You have asked some interesting questions. Let’s start with “What is the worst thing that can happen to a client if their advisor dies? (I’m really not sure but I assume that the assets continue to live.)” In most cases, nothing would happen. But the worst thing is that the client has a life event or the market crashes while the custodian is sorting out the practice—because the advisor was a solo practitioner with no succession plan. There is no trusted person who knows the client well and can provide guidance when it is needed most. That is a pretty bad situation for the client.
And let’s take a look at Evensky & Katz. They have done everything right, including executing a well-thought-out succession plan while they are around to ease their clients’ transition to advisors they ALREADY trust, because they know them! Evensky and Katz designed and executed their plan over time, with their clients’ interests in mind as well as their own. That is the way it should be done.
You don’t start your succession plan when you need it, but long before. It is a huge effort but a worthy one, and execution takes time. And you should have a contingency plan in place, which covers your clients in case of an accident, illness or other catastrophe, the day you open your door.
As for the other question, I don’t know the answer either. There are always interested parties but that doesn’t mean they don’t have something valuable to say. It’s up to the reader to decide.
thanks and warm regards,
Fiduciary Advisor Advocate
Succession planning presumes that client relationships are transferable from a founding advisor to a successor. As we all know very few advisors have (1) a consistent comprehensive value proposition that (2) make their practice scalable, (3) establishes professional standing (based on statutory requirement entailed in fiduciary duty), (4) have achieved a functional division of labor which supports the highest level of technical competency and client service, (5) effectively manager their margins (6) so that the professional relationship with the client is institutionalized that makes it possible to establish transferable value in their practice. The client is buying the skillfully executed financial services provided, not the sales ability of a broker.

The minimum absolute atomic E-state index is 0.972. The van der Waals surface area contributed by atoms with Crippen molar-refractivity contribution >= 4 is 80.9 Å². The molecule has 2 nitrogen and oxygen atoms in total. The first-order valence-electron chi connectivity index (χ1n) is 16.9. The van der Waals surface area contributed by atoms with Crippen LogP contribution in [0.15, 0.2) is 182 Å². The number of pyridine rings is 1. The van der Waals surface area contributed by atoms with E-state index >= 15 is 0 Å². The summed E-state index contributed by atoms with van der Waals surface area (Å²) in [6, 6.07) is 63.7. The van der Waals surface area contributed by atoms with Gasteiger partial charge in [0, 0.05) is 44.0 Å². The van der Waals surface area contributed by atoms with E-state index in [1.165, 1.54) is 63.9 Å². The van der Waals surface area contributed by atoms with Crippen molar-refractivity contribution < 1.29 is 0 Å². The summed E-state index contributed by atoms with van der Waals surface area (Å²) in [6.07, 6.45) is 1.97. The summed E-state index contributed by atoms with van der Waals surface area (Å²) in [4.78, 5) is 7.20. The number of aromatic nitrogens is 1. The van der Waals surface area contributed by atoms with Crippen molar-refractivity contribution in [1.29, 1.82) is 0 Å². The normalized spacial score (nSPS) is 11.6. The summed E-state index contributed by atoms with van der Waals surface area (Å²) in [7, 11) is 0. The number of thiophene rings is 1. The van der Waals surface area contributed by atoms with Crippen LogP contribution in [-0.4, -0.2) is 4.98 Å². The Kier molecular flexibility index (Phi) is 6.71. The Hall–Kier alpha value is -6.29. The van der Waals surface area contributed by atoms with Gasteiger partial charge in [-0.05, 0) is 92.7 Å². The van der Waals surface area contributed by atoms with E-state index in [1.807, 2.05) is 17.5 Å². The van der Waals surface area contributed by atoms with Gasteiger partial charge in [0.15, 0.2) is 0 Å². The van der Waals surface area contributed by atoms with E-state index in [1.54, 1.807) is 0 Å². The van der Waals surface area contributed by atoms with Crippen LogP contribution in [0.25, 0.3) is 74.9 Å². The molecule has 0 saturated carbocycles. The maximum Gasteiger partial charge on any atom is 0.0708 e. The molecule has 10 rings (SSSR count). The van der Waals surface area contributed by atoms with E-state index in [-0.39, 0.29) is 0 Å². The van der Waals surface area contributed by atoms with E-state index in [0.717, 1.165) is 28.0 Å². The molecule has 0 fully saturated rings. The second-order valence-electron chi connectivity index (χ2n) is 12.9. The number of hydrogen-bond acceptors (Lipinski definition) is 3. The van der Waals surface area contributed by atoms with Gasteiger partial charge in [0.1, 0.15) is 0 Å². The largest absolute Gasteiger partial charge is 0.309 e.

The fact is that an advisor has created privileged client information over the years that allows the advisor to add value in ways not otherwise possible by any competitor coming in anew. It is because a high level of expert counsel has been institutionalized that creates transferable value in a advisory practice. Brent Broadeski, Ric Edelman, and a very small number of exemplary practices have control over their value proposition, cost structure, margins and professional standing. This is why the future is large RIAs becoming gigantic while broker/dealers thwart all efforts to make advisory services a profession that is built around ongoing accountability for recommendations.
Not every advisory practice has transferable value thus an economically viable succession plan, but some advisory practices have achieved transferable value. The succession plan without the ability of the advisor to sell extraordinary technical competency in the full range of financial services has little transferable value in the context of continuous comprehensive counsel required for professional standing and fiduciary duty in the client’s best interest. This is largely not possible in a brokerage or custody format—it requires an extremely well run RIA which is both responsible and accountable unlike a broker/dealer or custodian.